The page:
Wakatobi’s resident octopus can put on quite a show for those who know where to look. The creature displays native cunning; it adapts, and learns and you’ll find it lurking on the reefs of Wakatobi. Octopi truly are among the ocean’s most intriguing animals. The reefs and shallows around Wakatobi are home to several dozen species of these stealthy cephalopods, and should you spot one, you are in for an entertaining treat. Some are masters of camouflage and misdirection, while others use a combination of natural cover and improvised props to cloak their movements.

In a tranquil island setting far from crowds and cities, with no other divers for at least 100 miles, Wakatobi seamlessly blends five-star amenities and civilized comforts with a pristine natural environment; a pairing that has secured its reputation as one of the world’s finest resorts.

Underwater visibility is mostly between 20 and 50 meters. You can enjoy diving 365 days a year at Wakatobi. The climate is drier than most parts of Indonesia, and the surrounding reefs and islands protect the area from major storms.

Whether you are a non-diver or would simply like to take a break from the scheduled dives, Wakatobi offers a several non-diving activities, both water-based and on land, to absorb you whether you are looking for physical or intellectual distraction.

Visitors also enjoy kite surfing, paddle boarding, yoga, meditation, nature walks and village tours.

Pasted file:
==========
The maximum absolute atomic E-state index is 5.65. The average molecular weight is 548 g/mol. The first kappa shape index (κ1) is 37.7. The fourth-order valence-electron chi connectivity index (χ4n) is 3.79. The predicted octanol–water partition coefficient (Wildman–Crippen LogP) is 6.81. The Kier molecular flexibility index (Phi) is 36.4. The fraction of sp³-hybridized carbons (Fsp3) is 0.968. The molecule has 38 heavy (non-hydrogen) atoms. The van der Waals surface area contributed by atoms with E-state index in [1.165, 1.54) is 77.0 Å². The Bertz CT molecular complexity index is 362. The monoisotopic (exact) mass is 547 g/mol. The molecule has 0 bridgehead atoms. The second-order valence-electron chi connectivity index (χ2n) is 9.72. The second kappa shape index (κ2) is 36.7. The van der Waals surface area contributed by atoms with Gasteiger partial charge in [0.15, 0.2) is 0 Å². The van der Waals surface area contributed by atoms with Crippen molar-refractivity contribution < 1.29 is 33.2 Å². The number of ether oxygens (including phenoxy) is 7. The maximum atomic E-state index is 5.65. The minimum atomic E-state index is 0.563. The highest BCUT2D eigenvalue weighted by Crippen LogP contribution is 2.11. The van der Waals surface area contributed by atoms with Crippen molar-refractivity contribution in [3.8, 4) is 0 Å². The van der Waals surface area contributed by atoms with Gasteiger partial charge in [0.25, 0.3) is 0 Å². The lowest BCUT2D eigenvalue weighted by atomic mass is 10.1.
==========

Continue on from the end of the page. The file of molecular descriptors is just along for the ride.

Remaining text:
The inhabited islands are home to about 100,000 people, including the Bajo communities. The Bajo are seafaring nomads who inhabit many of Indonesia’s remote islands. They believe that they direct descendants of the sea. Once known as nomadic sea gypsies, the children are taught to hunt and preserve the ocean. They also possess unbelievable skills such as walking on the ocean floor and diving at depths of 25-50 meters without the aid of scuba gear. They can survive for months at sea without food supplies or modern equipment.

Anano Beach is a great place to observe sea turtles in their natural habitat. The incredible white sandy beach is home to two types of sea turtles, Honu (green turtles) and Koila (hawksbill turtles). Depending on the timing of your trip, you might get to see the turtles spawn, hatch and migrate to sea. The optimal time to observe spawning is during the full moon where green turtles usually gather at the shoreline in preparation to lay their eggs in the early hours of the morning. This enchanting beach is also a popular spot for divers and sun loungers.